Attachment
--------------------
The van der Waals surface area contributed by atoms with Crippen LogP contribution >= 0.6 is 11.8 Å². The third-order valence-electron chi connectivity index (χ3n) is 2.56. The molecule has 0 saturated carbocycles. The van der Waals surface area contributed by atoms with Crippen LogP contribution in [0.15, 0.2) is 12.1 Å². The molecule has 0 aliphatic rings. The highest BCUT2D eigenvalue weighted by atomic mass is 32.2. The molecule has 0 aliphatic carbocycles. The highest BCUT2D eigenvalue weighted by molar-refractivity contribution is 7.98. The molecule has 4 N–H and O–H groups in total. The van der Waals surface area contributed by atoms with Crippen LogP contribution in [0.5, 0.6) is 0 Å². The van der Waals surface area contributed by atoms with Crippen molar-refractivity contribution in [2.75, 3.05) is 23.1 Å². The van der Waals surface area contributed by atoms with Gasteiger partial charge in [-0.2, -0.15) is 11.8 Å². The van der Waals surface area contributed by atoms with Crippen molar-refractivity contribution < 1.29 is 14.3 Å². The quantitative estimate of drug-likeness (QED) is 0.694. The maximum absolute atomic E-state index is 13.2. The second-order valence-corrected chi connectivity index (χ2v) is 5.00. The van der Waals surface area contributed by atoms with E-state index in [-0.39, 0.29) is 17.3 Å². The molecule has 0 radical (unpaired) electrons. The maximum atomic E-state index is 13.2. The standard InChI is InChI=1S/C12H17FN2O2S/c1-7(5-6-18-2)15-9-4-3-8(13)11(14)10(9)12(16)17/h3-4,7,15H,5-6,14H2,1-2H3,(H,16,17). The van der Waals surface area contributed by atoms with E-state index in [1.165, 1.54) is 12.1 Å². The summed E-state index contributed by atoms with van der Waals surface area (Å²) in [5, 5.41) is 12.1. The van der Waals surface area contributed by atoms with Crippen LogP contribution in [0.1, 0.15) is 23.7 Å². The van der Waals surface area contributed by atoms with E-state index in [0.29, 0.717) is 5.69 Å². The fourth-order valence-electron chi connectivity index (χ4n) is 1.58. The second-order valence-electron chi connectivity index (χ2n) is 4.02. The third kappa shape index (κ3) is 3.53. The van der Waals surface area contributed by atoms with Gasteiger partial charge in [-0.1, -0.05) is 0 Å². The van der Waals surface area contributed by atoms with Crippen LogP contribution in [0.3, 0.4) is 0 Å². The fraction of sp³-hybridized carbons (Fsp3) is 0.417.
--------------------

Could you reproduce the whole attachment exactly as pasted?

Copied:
The van der Waals surface area contributed by atoms with Crippen LogP contribution >= 0.6 is 11.8 Å². The third-order valence-electron chi connectivity index (χ3n) is 2.56. The molecule has 0 saturated carbocycles. The van der Waals surface area contributed by atoms with Crippen LogP contribution in [0.15, 0.2) is 12.1 Å². The molecule has 0 aliphatic rings. The highest BCUT2D eigenvalue weighted by atomic mass is 32.2. The molecule has 0 aliphatic carbocycles. The highest BCUT2D eigenvalue weighted by molar-refractivity contribution is 7.98. The molecule has 4 N–H and O–H groups in total. The van der Waals surface area contributed by atoms with Crippen LogP contribution in [0.5, 0.6) is 0 Å². The van der Waals surface area contributed by atoms with Crippen molar-refractivity contribution in [2.75, 3.05) is 23.1 Å². The van der Waals surface area contributed by atoms with Gasteiger partial charge in [-0.2, -0.15) is 11.8 Å². The van der Waals surface area contributed by atoms with Crippen molar-refractivity contribution < 1.29 is 14.3 Å². The quantitative estimate of drug-likeness (QED) is 0.694. The maximum absolute atomic E-state index is 13.2. The second-order valence-corrected chi connectivity index (χ2v) is 5.00. The van der Waals surface area contributed by atoms with E-state index in [-0.39, 0.29) is 17.3 Å². The molecule has 0 radical (unpaired) electrons. The maximum atomic E-state index is 13.2. The standard InChI is InChI=1S/C12H17FN2O2S/c1-7(5-6-18-2)15-9-4-3-8(13)11(14)10(9)12(16)17/h3-4,7,15H,5-6,14H2,1-2H3,(H,16,17). The van der Waals surface area contributed by atoms with E-state index in [1.165, 1.54) is 12.1 Å². The summed E-state index contributed by atoms with van der Waals surface area (Å²) in [5, 5.41) is 12.1. The van der Waals surface area contributed by atoms with Crippen LogP contribution in [0.1, 0.15) is 23.7 Å². The van der Waals surface area contributed by atoms with E-state index in [0.29, 0.717) is 5.69 Å². The fourth-order valence-electron chi connectivity index (χ4n) is 1.58. The second-order valence-electron chi connectivity index (χ2n) is 4.02. The third kappa shape index (κ3) is 3.53. The van der Waals surface area contributed by atoms with Gasteiger partial charge in [-0.1, -0.05) is 0 Å². The van der Waals surface area contributed by atoms with Crippen LogP contribution in [0.3, 0.4) is 0 Å². The fraction of sp³-hybridized carbons (Fsp3) is 0.417.